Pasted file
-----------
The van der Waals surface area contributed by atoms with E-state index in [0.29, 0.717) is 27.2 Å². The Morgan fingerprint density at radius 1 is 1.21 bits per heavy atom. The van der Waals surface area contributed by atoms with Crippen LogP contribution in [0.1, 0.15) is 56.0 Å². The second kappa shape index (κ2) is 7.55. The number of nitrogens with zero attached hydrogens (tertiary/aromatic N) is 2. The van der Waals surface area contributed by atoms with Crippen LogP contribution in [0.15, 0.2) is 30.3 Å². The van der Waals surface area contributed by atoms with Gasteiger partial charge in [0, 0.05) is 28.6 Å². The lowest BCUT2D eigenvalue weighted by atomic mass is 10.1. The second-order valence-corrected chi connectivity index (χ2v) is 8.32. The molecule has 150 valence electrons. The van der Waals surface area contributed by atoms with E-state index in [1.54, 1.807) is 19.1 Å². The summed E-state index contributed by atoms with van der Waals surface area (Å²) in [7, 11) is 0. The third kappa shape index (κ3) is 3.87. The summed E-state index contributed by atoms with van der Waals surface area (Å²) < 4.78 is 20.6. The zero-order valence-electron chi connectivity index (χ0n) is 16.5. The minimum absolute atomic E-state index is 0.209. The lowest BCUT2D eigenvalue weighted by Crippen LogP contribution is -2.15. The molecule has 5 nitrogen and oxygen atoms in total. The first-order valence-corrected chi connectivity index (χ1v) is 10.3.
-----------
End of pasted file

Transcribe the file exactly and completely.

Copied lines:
The van der Waals surface area contributed by atoms with E-state index in [0.29, 0.717) is 27.2 Å². The Morgan fingerprint density at radius 1 is 1.21 bits per heavy atom. The van der Waals surface area contributed by atoms with Crippen LogP contribution in [0.1, 0.15) is 56.0 Å². The second kappa shape index (κ2) is 7.55. The number of nitrogens with zero attached hydrogens (tertiary/aromatic N) is 2. The van der Waals surface area contributed by atoms with Crippen LogP contribution in [0.15, 0.2) is 30.3 Å². The van der Waals surface area contributed by atoms with Gasteiger partial charge in [0, 0.05) is 28.6 Å². The lowest BCUT2D eigenvalue weighted by atomic mass is 10.1. The second-order valence-corrected chi connectivity index (χ2v) is 8.32. The molecule has 150 valence electrons. The van der Waals surface area contributed by atoms with E-state index in [1.54, 1.807) is 19.1 Å². The summed E-state index contributed by atoms with van der Waals surface area (Å²) in [7, 11) is 0. The third kappa shape index (κ3) is 3.87. The summed E-state index contributed by atoms with van der Waals surface area (Å²) < 4.78 is 20.6. The zero-order valence-electron chi connectivity index (χ0n) is 16.5. The minimum absolute atomic E-state index is 0.209. The lowest BCUT2D eigenvalue weighted by Crippen LogP contribution is -2.15. The molecule has 5 nitrogen and oxygen atoms in total. The first-order valence-corrected chi connectivity index (χ1v) is 10.3.